As someone who patronises Popeyes' Punggol East branch frequently, I can attest to the effectiveness of the new self-ordering kiosks ("Popeyes' self-ordering kiosks serve up efficiency"; Thursday).
The long queues, especially at dinnertime, are now gone, and staff can concentrate on the preparation of orders, so that customers' waiting time is shaved by almost half.
The efficiency of automation has been shown not only in fast-food chains such as Popeyes, but also in several sectors, from supermarkets to food and beverage outlets.
Service has become faster, as more customers can be served in a given time. Indeed, automation is the future of our economy.
Last year, the net growth of Singapore's local workforce was but a measly 100 workers ("Job growth hits 17-year low, but real wages up 7%"; Jan 29), and labour productivity last year fell by 0.1 per cent, when measured as value added per worker ("Higher-skilled workers make up bulk of layoffs"; March 16).
With automation, Singapore's economy can maintain a Singaporean core in the face of a local workforce on the verge of shrinking, while not relying on foreign labour for growth.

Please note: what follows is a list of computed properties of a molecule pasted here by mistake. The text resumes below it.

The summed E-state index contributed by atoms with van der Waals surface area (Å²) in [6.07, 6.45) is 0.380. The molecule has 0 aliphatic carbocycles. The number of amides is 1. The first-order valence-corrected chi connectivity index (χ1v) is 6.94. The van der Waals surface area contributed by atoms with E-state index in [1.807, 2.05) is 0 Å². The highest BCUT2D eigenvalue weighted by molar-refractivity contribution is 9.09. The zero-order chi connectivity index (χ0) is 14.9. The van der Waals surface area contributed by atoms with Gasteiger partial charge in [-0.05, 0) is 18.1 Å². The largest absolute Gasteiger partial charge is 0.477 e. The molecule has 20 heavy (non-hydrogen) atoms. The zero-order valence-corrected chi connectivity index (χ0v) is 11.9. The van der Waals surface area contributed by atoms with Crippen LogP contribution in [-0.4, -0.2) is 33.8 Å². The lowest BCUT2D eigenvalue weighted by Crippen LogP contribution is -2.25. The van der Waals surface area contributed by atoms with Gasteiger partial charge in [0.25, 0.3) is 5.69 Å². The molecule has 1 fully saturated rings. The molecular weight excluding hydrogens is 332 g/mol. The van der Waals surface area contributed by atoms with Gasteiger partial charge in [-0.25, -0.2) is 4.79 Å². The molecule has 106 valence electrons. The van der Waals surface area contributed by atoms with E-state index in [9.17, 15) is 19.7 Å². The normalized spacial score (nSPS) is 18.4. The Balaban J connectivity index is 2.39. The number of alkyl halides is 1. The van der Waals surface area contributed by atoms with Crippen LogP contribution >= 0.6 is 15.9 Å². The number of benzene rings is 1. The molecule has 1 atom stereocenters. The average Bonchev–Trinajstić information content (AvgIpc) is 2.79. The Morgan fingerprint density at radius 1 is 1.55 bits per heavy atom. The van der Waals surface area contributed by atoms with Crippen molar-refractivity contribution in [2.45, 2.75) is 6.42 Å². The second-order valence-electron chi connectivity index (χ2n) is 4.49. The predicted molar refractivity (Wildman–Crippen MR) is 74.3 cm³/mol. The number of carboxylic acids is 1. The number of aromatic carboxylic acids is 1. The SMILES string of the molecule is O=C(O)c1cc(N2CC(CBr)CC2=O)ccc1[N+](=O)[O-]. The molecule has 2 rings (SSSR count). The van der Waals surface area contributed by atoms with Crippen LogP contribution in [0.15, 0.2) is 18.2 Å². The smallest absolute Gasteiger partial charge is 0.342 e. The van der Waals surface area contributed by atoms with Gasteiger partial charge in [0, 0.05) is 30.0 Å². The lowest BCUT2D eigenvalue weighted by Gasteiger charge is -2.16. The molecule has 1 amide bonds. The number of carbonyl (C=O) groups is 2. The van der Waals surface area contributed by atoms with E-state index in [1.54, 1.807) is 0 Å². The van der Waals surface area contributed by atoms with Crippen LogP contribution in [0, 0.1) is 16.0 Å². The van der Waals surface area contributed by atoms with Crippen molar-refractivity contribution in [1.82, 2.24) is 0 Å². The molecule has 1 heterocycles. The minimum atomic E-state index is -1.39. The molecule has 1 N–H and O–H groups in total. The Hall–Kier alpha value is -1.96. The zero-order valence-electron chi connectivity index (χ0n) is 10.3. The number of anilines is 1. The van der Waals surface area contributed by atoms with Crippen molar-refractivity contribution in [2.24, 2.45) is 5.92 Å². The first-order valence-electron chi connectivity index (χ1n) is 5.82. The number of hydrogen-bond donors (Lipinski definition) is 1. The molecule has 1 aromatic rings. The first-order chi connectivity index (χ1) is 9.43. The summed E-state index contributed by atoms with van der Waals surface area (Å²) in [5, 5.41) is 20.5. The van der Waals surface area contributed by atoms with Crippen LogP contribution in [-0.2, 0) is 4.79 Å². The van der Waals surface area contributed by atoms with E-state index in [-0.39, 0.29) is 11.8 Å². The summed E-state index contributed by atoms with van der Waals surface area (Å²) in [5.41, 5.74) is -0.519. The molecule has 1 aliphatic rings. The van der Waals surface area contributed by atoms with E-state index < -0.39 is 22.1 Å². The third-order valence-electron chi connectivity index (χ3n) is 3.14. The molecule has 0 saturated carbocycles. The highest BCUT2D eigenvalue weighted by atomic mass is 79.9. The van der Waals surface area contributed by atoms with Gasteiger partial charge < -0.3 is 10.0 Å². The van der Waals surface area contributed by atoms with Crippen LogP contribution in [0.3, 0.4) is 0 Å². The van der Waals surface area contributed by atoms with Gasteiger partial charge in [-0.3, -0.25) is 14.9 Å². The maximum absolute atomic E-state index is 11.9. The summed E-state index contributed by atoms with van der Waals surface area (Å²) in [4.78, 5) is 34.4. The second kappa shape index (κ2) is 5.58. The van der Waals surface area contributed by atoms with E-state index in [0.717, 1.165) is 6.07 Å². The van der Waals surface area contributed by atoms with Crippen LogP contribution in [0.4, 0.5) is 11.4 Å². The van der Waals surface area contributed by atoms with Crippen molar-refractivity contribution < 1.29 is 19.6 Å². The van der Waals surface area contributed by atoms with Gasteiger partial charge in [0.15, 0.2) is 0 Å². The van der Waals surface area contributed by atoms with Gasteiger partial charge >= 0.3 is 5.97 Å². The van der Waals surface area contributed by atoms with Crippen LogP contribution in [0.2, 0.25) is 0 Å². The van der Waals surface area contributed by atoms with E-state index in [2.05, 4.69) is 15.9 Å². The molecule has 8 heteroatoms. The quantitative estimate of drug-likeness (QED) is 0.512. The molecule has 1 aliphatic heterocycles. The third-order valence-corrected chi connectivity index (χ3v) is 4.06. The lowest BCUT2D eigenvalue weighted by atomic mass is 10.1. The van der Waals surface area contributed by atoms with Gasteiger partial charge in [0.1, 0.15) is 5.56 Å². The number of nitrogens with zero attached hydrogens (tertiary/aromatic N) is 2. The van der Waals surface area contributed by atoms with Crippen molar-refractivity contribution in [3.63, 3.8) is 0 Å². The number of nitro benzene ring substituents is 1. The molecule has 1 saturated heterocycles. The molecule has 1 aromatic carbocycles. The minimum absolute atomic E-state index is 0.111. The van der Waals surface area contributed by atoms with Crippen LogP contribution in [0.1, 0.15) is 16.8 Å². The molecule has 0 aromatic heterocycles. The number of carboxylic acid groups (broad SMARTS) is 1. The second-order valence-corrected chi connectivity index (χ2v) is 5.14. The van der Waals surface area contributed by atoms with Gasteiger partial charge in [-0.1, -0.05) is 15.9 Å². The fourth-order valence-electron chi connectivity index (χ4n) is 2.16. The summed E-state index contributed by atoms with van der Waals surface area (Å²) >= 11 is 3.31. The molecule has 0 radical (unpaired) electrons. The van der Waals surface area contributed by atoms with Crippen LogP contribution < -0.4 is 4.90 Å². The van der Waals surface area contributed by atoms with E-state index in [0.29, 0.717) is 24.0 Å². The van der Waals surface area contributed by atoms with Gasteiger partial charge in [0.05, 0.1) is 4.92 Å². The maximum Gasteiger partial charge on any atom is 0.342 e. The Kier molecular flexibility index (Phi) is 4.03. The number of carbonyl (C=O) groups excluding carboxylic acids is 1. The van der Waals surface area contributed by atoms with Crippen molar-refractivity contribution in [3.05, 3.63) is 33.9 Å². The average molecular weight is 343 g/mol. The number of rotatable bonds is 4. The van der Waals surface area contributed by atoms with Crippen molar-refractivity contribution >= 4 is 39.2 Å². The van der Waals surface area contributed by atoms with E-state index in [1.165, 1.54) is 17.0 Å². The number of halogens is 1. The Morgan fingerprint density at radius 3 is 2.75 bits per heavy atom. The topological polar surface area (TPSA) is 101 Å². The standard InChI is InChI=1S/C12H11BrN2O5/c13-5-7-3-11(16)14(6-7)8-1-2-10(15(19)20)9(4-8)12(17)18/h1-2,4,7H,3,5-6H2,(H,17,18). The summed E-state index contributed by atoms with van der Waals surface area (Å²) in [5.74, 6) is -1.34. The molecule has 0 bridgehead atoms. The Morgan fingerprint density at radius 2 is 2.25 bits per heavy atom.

Of course, the prospective shrinking of the workforce is a problem that has to be nipped in the bud with population policies, and will take time to resolve. But automation provides crucial interim alleviation for the negative effects of the manpower crunch.
Automation can also help to raise productivity in the long run. But, it is still crucial for workers to upgrade their skills to keep up with this automation in industries.
Singaporean workers increasingly need to learn to be able to handle automated technology, so that automation can serve its purpose - to benefit productivity.
Another change to complement automation would be the proliferation of e-commerce.
Automated transactions would help to slice labour demands further. We need to prepare for the possibility that cashiers may one day be difficult to employ.
There might come a time when automated payment is no longer sophisticated technology, but a mainstream system, instead.
Edward Ong Yu Xiang